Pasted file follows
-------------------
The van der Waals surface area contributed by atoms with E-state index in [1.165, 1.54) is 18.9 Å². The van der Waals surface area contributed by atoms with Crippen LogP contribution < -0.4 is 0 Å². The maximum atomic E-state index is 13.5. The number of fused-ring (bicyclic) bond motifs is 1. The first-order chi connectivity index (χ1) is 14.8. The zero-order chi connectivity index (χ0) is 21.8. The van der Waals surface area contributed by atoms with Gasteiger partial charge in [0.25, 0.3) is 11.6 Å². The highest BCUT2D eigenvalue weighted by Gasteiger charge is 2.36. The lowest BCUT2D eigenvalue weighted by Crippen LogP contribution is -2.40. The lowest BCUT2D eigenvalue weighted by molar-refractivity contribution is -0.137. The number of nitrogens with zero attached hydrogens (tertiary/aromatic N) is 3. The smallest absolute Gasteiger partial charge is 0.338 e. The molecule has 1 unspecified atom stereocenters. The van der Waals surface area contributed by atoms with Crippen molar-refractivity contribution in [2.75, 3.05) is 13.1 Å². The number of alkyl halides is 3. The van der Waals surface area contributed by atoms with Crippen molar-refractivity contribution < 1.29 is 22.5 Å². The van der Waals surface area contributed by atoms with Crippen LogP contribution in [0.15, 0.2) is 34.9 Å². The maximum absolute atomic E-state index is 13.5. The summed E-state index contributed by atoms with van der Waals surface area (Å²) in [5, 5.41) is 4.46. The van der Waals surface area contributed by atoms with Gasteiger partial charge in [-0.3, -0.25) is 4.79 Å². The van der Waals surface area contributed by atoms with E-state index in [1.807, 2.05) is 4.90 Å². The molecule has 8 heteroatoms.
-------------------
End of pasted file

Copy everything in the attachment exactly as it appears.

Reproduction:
The van der Waals surface area contributed by atoms with E-state index in [1.165, 1.54) is 18.9 Å². The van der Waals surface area contributed by atoms with Crippen LogP contribution < -0.4 is 0 Å². The maximum atomic E-state index is 13.5. The number of fused-ring (bicyclic) bond motifs is 1. The first-order chi connectivity index (χ1) is 14.8. The zero-order chi connectivity index (χ0) is 21.8. The van der Waals surface area contributed by atoms with Gasteiger partial charge in [0.25, 0.3) is 11.6 Å². The highest BCUT2D eigenvalue weighted by Gasteiger charge is 2.36. The lowest BCUT2D eigenvalue weighted by Crippen LogP contribution is -2.40. The lowest BCUT2D eigenvalue weighted by molar-refractivity contribution is -0.137. The number of nitrogens with zero attached hydrogens (tertiary/aromatic N) is 3. The smallest absolute Gasteiger partial charge is 0.338 e. The molecule has 1 unspecified atom stereocenters. The van der Waals surface area contributed by atoms with Crippen molar-refractivity contribution in [2.75, 3.05) is 13.1 Å². The number of alkyl halides is 3. The van der Waals surface area contributed by atoms with Crippen molar-refractivity contribution < 1.29 is 22.5 Å². The van der Waals surface area contributed by atoms with Crippen LogP contribution in [0.15, 0.2) is 34.9 Å². The maximum absolute atomic E-state index is 13.5. The summed E-state index contributed by atoms with van der Waals surface area (Å²) in [5, 5.41) is 4.46. The van der Waals surface area contributed by atoms with Gasteiger partial charge in [-0.3, -0.25) is 4.79 Å². The van der Waals surface area contributed by atoms with E-state index in [1.807, 2.05) is 4.90 Å². The molecule has 8 heteroatoms.